"Banning customers from using their products due to political differences is not good business,” Sen. Cruz writes in new letter
WASHINGTON, D.C. – U.S. Senate Commerce Committee Ranking Member Ted Cruz (R-Texas) today welcomed Intuit’s decision to no longer forbid lawful gun sellers and manufacturers from using certain QuickBooks services. Intuit’s recent policy reversal came after Sen. Cruz’s Committee staff spent months probing how the financial services provider, along with JP Morgan and Bank of America, had restricted certain gun sellers and manufacturers from using Intuit’s payment and payroll processing services.
In a letter to Intuit, Sen. Cruz wrote:
“While Intuit boasts that QuickBooks is the number one accounting software for small businesses, not all small businesses were welcome to use the full suite of QuickBooks services. Until August 1, 2023, Intuit’s acceptable use policy stated that businesses engaged in ‘[g]uns and [f]irearms [m]anufacturing…[are]…ineligible (or may become ineligible)’ for QuickBooks’ payroll services. It also stated that businesses engaged in ‘mail order, phone, or online … firearms and weapons sales…[are]…ineligible (or may become ineligible)’ for QuickBooks’ payment processing services. Those were not just empty threats. Intuit informed my staff that pursuant to these policies, the company has cancelled access to the less popular desktop version of QuickBooks for hundreds of businesses.”
Back in March, a Texas company that manufactures small firearm parts informed Sen. Cruz’s office that Intuit had cancelled its subscription to QuickBooks payroll services without warning. Intuit later claimed it cancelled the company’s account because, as a firearm manufacturer, it was in violation of Intuit’s acceptable use policy. Despite explaining to Intuit that it did not manufacture firearms and therefore was not in violation of said policy, the financial services provider refused to give the company any meaningful opportunity to appeal its decision.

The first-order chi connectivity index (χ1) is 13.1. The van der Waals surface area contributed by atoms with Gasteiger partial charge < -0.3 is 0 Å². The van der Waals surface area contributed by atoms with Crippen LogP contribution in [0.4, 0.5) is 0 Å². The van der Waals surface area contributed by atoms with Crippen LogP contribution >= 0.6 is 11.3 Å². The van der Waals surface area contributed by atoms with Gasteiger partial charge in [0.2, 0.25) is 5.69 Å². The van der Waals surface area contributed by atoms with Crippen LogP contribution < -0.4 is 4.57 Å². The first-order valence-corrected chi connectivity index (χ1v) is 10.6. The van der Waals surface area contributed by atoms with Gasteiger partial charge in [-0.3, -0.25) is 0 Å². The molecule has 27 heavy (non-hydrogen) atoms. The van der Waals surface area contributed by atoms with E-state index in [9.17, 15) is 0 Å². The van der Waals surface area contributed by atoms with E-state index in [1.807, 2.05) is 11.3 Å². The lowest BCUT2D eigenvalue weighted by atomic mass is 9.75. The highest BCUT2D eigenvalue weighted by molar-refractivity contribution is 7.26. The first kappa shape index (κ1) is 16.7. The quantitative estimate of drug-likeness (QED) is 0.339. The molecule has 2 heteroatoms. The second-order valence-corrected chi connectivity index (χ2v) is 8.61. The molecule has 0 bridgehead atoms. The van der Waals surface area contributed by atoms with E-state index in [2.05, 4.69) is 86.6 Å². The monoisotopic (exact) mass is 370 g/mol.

The Committee's investigation also discovered that Intuit’s policies surrounding firearms sellers and manufacturers may have been influenced by JPMorgan and Bank of America.
“When my staff approached Intuit about this issue, your company explained that its banking partners, JPMorgan and Bank of America, demanded that Intuit create and enforce bank policies regarding firearm sellers and manufacturers. After our staffs met with those banks, Intuit clarified that Bank of America required it to prohibit gun manufacturers from using QuickBooks’ payroll services while JPMorgan required Intuit to restrict gun sellers from using QuickBooks’ payment processing services. JPMorgan acknowledged that it indeed was the source of Intuit’s payment processing services policy restricting firearm sellers. Bank of America, however, denied that it had ever given Intuit any instructions relating to firearm manufacturers or sellers. Intuit insisted that it did. Regardless of who originated these discriminatory policies against gun manufacturers, Intuit was right to end them.”
While Intuit lifted its restrictions on the firearms industry, Sen. Cruz pledged to continue the Committee’s work to ensure gun sellers and manufacturers maintain access to financial services. Sen. Cruz also directed Intuit to confirm when it offers to reinstate the accounts of the hundreds of customers impacted by its discriminatory actions.
Full text of Sen. Cruz’s letter to Intuit is available HERE.